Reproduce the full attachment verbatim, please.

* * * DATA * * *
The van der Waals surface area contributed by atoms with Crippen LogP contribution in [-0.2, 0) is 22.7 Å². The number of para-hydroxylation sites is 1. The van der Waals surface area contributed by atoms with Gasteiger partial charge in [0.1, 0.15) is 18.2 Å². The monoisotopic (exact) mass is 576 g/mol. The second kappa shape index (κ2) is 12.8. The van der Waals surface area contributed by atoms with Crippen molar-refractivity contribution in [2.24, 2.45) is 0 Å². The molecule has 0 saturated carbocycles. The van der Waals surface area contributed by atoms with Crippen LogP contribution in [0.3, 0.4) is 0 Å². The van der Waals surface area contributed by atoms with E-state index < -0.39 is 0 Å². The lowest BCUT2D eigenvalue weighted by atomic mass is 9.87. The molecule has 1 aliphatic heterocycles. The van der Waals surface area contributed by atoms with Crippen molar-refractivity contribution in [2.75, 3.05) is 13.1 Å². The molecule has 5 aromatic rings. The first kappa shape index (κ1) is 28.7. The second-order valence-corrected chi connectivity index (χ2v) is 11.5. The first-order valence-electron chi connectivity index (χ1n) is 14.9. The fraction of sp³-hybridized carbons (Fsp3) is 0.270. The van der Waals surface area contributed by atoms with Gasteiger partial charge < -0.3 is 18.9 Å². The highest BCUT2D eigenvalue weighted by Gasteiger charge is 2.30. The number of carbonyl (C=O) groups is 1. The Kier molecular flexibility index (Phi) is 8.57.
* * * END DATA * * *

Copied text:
The van der Waals surface area contributed by atoms with Crippen LogP contribution in [-0.2, 0) is 22.7 Å². The number of para-hydroxylation sites is 1. The van der Waals surface area contributed by atoms with Gasteiger partial charge in [0.1, 0.15) is 18.2 Å². The monoisotopic (exact) mass is 576 g/mol. The second kappa shape index (κ2) is 12.8. The van der Waals surface area contributed by atoms with Crippen molar-refractivity contribution in [2.24, 2.45) is 0 Å². The molecule has 0 saturated carbocycles. The van der Waals surface area contributed by atoms with Crippen LogP contribution in [0.3, 0.4) is 0 Å². The van der Waals surface area contributed by atoms with E-state index < -0.39 is 0 Å². The lowest BCUT2D eigenvalue weighted by atomic mass is 9.87. The molecule has 1 aliphatic heterocycles. The van der Waals surface area contributed by atoms with Crippen molar-refractivity contribution in [2.75, 3.05) is 13.1 Å². The molecule has 5 aromatic rings. The first kappa shape index (κ1) is 28.7. The second-order valence-corrected chi connectivity index (χ2v) is 11.5. The first-order valence-electron chi connectivity index (χ1n) is 14.9. The fraction of sp³-hybridized carbons (Fsp3) is 0.270. The van der Waals surface area contributed by atoms with Gasteiger partial charge < -0.3 is 18.9 Å². The highest BCUT2D eigenvalue weighted by Gasteiger charge is 2.30. The number of carbonyl (C=O) groups is 1. The Kier molecular flexibility index (Phi) is 8.57.